Minimalist Religious Freedom as a Self-Inflicted Wound

Philip Muñoz’s new book helps illuminate the “social contract–natural rights” style of reasoning that was undoubtedly influential at the Founding. But I find it hard to follow—or, for that matter, to fathom—when this sort of reasoning from fictions is deployed normatively to justify contemporary prescriptions that would otherwise seem unjust or undesirable.
In Religious Liberty and the American Founding, Phillip Muñoz believes that there is a kind of natural rights logic that leads to his minimalist version of religious freedom. His central premise is that the Constitution should be interpreted according to the “natural rights” logic that was prevalent in the Founding period; and he tries to follow this logic to its conclusions, come hell or high water.
Robert Wilken’s new book convincingly demonstrates that the concept of religious freedom has its origins in Christianity. Unfortunately, in today’s political climate, that may actually be viewed as an argument against religious freedom.
Justice Ginsburg’s claim in Masterpiece Cakeshop is deeply troublesome and problematic. Mistakenly asserted, it adds to the aggravated polarization within the United States.
Antidiscrimination laws are fully within the government’s authority—but only when the government is not using such laws as part of a campaign to compel people to express “by word or act” their support for a government-prescribed orthodoxy. The second in a two-part series.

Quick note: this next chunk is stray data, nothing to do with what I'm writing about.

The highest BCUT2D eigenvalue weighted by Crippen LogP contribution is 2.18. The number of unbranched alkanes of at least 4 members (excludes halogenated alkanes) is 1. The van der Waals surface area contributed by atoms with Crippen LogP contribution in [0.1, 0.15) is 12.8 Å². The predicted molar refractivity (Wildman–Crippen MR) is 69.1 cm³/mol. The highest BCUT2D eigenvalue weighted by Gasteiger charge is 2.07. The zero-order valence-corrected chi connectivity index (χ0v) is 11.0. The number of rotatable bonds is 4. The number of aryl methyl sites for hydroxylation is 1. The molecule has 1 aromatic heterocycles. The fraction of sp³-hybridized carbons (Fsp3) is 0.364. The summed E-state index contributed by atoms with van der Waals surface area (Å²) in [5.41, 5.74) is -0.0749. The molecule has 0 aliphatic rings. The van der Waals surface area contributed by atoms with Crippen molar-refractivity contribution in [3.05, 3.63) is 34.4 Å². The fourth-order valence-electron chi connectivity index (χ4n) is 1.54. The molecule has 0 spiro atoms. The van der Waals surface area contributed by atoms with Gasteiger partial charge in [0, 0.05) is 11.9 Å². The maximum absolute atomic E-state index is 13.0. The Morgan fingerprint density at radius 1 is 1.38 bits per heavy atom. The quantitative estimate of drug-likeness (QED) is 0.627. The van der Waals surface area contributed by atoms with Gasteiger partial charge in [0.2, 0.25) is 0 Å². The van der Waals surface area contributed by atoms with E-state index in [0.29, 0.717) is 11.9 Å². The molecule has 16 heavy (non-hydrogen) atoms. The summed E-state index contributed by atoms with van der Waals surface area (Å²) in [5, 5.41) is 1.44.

The vendor-marriage cases are part of the centuries-old pattern in which governments have attempted to compel dissenters to publicly affirm and acquiesce in the dominant orthodoxy. The first in a two-part series.
In many ways, so-called progressives are comparable to lunch-counter segregationists, and proponents of religious exemptions are the heirs of civil rights activists.
A look back at the disintegration of republicanism in the Roman Empire yields important lessons for contemporary American government. Will we demand actual liberty—including the authority truly to govern ourselves—or be content with its image?
Debates about marriage will only be cluttered up, and decisions confounded, if the issue is framed in the question-begging terms of “marriage equality.”